DeCarava first used a camera as a means of gathering visual information for his paintings; however, by the mid-1940s, he switched exclusively to photography as his primary means of artistic expression, admiring the medium’s directness and flexibility. He worked with a handheld 35mm camera, which enabled him to move easily throughout the city, embodying a freedom not dissimilar to Henri Cartier-Bresson’s model of the ambulatory observer, although with a more specific intention to understand his relationship to the subject. Unlike most photographers of his day, DeCarava developed and printed his own images himself, enabling him to create over time a distinct and enduring aesthetic approach. He was successful in his imagery from the beginning and his work has widely influenced that of contemporary artists today. He recognized early on that the process of making a photograph begins long before one even picks up the camera and is not complete until the image has been printed to its inner calling.
DeCarava’s first solo exhibition of photography was held in 1950 at Forty-Fourth Street Gallery in New York. Through this show, he met photographer Edward Steichen, at the time the director of The Museum of Modern Art’s new department of photography, who purchased three images for the Museum’s collection. In 1952, with Steichen’s support, DeCarava became the first African American photographer to win a John Simon Guggenheim Memorial Fellowship. The one-year grant enabled DeCarava to focus full time on photography and to complete a project that would eventually result in The Sweet Flypaper of Life, a moving, photo-poetic work in the urban setting of Harlem. DeCarava compiled a set of images from which the poet Langston Hughes chose 141 and adeptly supplied a fictive narration (from the voice of a Harlem resident), reflecting on life in that city-within-a-city. The book, widely considered a classic of photographic visual literature, went out of print several times and was reprinted by public demand. Steichen also included DeCarava in a number of group exhibitions at The Museum of Modern Art, including The Family of Man(1955), which traveled internationally through 1965, resulting in more recognition of his work overseas.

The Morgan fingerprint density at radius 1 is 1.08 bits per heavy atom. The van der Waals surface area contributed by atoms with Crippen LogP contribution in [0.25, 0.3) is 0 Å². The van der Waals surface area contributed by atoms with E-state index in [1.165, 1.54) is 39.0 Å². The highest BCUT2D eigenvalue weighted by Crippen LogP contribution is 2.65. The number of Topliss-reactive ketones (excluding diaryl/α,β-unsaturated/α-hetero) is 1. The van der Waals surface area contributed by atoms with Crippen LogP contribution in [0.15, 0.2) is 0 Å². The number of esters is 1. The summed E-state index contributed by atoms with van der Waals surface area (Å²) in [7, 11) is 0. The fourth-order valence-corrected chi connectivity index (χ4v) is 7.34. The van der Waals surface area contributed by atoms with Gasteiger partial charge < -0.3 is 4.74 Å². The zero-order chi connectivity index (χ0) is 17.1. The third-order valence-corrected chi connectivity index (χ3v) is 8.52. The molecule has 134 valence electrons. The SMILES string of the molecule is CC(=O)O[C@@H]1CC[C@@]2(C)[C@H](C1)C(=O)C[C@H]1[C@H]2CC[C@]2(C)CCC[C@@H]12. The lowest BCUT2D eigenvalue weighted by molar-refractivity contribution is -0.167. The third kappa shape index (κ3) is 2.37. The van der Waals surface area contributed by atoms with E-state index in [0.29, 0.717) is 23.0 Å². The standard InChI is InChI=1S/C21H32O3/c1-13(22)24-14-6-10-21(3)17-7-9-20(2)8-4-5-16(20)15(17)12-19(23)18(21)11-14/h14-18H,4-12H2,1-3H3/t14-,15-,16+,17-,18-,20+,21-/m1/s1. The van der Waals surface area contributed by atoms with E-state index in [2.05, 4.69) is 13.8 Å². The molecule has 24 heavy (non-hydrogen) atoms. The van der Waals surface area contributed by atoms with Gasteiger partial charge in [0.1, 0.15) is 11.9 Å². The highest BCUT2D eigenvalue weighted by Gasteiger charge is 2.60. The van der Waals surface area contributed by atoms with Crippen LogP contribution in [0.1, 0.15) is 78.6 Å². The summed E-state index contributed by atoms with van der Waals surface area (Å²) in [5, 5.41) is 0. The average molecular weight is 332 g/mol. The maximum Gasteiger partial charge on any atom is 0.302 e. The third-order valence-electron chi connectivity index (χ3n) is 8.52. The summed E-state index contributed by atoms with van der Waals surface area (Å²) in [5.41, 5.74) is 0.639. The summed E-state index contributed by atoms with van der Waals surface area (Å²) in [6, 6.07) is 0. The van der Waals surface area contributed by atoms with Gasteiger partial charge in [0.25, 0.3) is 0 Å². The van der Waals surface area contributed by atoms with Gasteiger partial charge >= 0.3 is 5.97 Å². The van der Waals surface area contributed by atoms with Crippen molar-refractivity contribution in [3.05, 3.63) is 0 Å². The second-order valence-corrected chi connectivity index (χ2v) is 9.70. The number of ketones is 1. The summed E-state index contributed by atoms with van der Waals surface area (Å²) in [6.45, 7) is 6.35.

Also in 1955, DeCarava opened A Photographer’s Gallery on West 84th Street in Manhattan, the first gallery to focus exclusively on American fine art silver gelatin photography in the nation. He was able to present his own accumulating works in a solo context while also mounting twelve exhibitions over the course of its two-year existence that featured the early display of soon-to-be canonical American photographers and advancing the artistic consideration of the field.
DeCarava’s photographs have been the subject of numerous solo presentations including those at The Studio Museum in Harlem, New York (1969); Sheldon Memorial Art Gallery, University of Nebraska, Lincoln (1970); University of Massachusetts, Boston (1974); Museum of Fine Arts, Houston (1975); Corcoran Gallery of Art, Washington, DC (1976); Akron Art Institute, Ohio (1980); Museum of Photographic Arts, San Diego (1986); and Moderna Museet, Stockholm (1987).